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Review Roundup: DO I HEAR A WALTZ? Opens at Encores!

The Encores! production of Do I Hear a Waltz?, the romantic, rarely-seen 1965 musical that marked the only collaboration of Richard Rodgers and Stephen Sondheim, is directed by Evan Cabnet, with choreography by Chase Brock and music direction by Rob Berman. Do I Hear a Waltz? will run for seven performances at City Center, now through May 15.

DO I HEAR A WALTZ? stars Claybourne Elder, Melissa Errico, Sarah Hunt, Zachary Infante, Nancy Opel, Richard Poe, Michael Rosen, Sarah Stiles, and Richard Troxell.

DO I HEAR A WALTZ? tells the romantic tale of Leona Samish (Melissa Errico), a middle-class American woman who uses her meager savings for a long-dreamed-of trip to Venice, where she finds love, life, and her truest self.

Let's see what the critics had to say...

Michael Dale, BroadwayWorld: Well cast and skillfully handled as a knowing chamber piece, Do I Hear a Waltz? beautifully sets the growing archness of Sondheim's lyrics to Rodgers' traditionally romantic and spirited melodies to tell an intriguing story of a naïve American learning to accept dreams that don't come true. Melissa Errico is a chipper bundle of buoyancy when first entering as the vacationing Leona Samish...But this is a rather complicated acting role and she believably hints at Leona's insecurities and loneliness...Opera star Richard Troxell makes an impressive musical theatre debut as Renato, the married man who gingerly seduces Leona...combining a strong, romantic tenor with weather-beaten charm. Karen Ziemba is deliciously savvy as the guest house proprietress who has seen it all and done even more...Whether it's because of the revisions of seventeen years ago or not, Encores!'s Do I Hear a Waltz? makes a strong case for the musical not being fully appreciated fifty-one years ago.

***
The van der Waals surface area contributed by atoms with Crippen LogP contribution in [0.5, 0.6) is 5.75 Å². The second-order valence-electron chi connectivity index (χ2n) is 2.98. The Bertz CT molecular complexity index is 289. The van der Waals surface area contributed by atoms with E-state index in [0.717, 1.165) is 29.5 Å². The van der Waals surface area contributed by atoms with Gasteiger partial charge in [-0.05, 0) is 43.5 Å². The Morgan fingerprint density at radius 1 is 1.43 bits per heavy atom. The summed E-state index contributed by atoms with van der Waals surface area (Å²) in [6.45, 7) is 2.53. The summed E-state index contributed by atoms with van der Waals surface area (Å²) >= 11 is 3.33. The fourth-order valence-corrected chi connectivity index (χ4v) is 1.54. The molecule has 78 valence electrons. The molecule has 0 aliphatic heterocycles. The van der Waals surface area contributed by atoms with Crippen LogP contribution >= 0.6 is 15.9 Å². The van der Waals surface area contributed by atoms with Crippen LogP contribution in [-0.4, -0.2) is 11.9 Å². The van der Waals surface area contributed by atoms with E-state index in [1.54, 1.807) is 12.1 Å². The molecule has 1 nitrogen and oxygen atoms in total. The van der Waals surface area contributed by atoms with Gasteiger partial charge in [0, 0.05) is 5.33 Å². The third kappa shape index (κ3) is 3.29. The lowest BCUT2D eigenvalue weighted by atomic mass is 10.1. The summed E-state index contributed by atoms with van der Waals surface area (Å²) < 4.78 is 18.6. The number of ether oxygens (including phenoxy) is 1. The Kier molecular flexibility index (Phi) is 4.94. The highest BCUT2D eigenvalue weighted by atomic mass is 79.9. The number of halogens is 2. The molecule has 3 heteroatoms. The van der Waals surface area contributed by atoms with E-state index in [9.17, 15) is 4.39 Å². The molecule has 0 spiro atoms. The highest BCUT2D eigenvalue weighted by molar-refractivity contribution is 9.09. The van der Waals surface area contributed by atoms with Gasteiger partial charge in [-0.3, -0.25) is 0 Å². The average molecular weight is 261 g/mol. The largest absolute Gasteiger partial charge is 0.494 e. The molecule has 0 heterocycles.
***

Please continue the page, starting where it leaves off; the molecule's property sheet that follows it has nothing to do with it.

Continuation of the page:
Ben Brantley, The New York Times: Yesterday's love goddess is looking lovelorn today. That's not bad news, by the way. Because this same woman is wearing loneliness just as convincingly - and affectingly - as she once sported irresistible erotic allure. Melissa also providing a demonstration that time does not necessarily wither talent or presence. Portraying the abjectly unattached Leona Samish in the insightful Encores! revival of "Do I Hear a Waltz?"...Ms. Errico would not seem to be naturally wedded to her part...Yet while Ms. Errico is objectively as attractive as ever, she makes an unsettlingly fine ugly American. Sometimes mismatches can surprise you that way...In its current, beautifully assembled Encores! incarnation, directed by Evan Cabnet, "Waltz" still comes across as a show about the pursuit of passion that has little passionate urgency itself...I can't say that this "Waltz" ever thrilled me. But I was fascinated by every second of it, and by the unresolved conflict of talents it embodies.